Mudasir’s father, however, feels that his son’s shoulders were too young to carry an assault rifle, “I do not question his choice, but I feel he was too young for the responsibility,” he stated.
Whatever the circumstances, this phenomenon of teenage militants puts Kashmir at odds with international humanitarian law which prohibits recruitment of juveniles in any kind of armed conflict.
Recruitment of children by armed groups violates the Geneva Conventions. Specifically, the 1977 Additional Protocols to the Geneva Conventions prohibit the recruitment and participation in hostilities of children under the age of 15. The 1989 Convention on the Rights of the Child, which has achieved almost universal ratification, also included the age of 15 limit.
The killing of these teenage militants has stirred a debate among netizens who questioned both the militants for letting them join the ranks and security forces for killing them instead of giving them a chance to surrender.
The People’s Conference chairman, Sajad lone, tweeted, “The killing of 14 year old is sad and scary. The administration should exhaust all non-military options when a minor is involved. Calling off such an operation is a better option. And the involvement of minors in non-state military activity merits thought from the society.”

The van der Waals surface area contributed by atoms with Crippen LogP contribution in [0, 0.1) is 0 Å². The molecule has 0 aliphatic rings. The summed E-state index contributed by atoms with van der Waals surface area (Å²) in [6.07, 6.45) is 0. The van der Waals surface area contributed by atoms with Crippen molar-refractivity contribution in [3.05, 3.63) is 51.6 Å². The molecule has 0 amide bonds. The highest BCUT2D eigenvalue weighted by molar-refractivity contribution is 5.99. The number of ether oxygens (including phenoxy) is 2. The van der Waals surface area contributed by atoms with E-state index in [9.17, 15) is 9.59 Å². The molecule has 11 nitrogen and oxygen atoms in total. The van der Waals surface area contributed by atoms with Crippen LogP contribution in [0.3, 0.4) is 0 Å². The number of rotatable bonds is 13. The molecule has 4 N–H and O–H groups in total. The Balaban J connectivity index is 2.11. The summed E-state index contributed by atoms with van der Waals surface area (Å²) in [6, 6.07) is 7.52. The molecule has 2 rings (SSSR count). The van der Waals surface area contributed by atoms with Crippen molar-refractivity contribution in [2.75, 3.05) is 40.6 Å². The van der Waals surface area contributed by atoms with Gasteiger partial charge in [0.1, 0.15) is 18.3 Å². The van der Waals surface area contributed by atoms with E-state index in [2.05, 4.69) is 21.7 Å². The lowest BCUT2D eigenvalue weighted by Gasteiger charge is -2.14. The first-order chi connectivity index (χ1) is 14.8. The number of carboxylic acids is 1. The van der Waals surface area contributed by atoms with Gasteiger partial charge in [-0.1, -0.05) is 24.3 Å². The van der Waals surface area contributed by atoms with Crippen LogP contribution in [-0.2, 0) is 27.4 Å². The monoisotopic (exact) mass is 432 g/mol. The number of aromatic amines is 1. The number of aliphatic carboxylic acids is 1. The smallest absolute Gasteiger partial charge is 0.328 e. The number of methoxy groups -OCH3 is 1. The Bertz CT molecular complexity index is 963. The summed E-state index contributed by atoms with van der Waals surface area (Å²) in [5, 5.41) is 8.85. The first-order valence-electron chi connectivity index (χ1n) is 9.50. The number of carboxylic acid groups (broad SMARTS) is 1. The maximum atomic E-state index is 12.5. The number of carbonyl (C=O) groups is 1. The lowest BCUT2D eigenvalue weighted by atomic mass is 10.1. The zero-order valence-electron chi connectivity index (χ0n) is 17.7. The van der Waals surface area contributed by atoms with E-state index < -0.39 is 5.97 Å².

However, many believe that security forces had the option to allow the young boys to surrender instead of killing them.
“There was an option to arrest or motive them to surrender, instead bodies of militants were charred badly. It shows that the state is at war with the people,” Abdul Basit, a resident of South Kashmir said.
While India will be happy to shift the blame to militant groups for recruiting teenagers, Mudasir and Saqib’s cases also brings another headache for the Indian security establishment.
Both militants were operating from the Hajin belt, which was once home to the Ikhwan-ul- Musalmoon, a home-bred counter to Kashmiri insurgency at its peak in the 1990s. Of late, the place has emerged as the hotbed of militancy in north Kashmir where the militants often hide.
The crackdown on the militants has not discouraged the youth from joining the militancy. Per figures issued earlier this year by the Jammu and Kashmir Government, nearly 280 youths have joined militancy in the last three years, with 126 joining militant ranks last year alone. This year, per reports, more than 80 have joined militant ranks.
In the absence of political solutions, militancy is showing no signs of weakening and Indian security forces have continued the tempo of counter insurgency operations to fend off the local insurgency. With these circumstances, it looks like that Indian Kashmir is poised to enter another phase of heightened violence. This will act as a catalyst for more youth to join the militant ranks, including teenagers for whom the only stories around them are the stories of death and destruction. In this scenario, Kashmir’s society will have to take urgent remedial steps to address this dimension and change the narrative, lest an entire generation gets embroiled in the cycle of recurrent violence.
Um-Roommana and Suhail Bhat are freelance journalists based in Kashmir.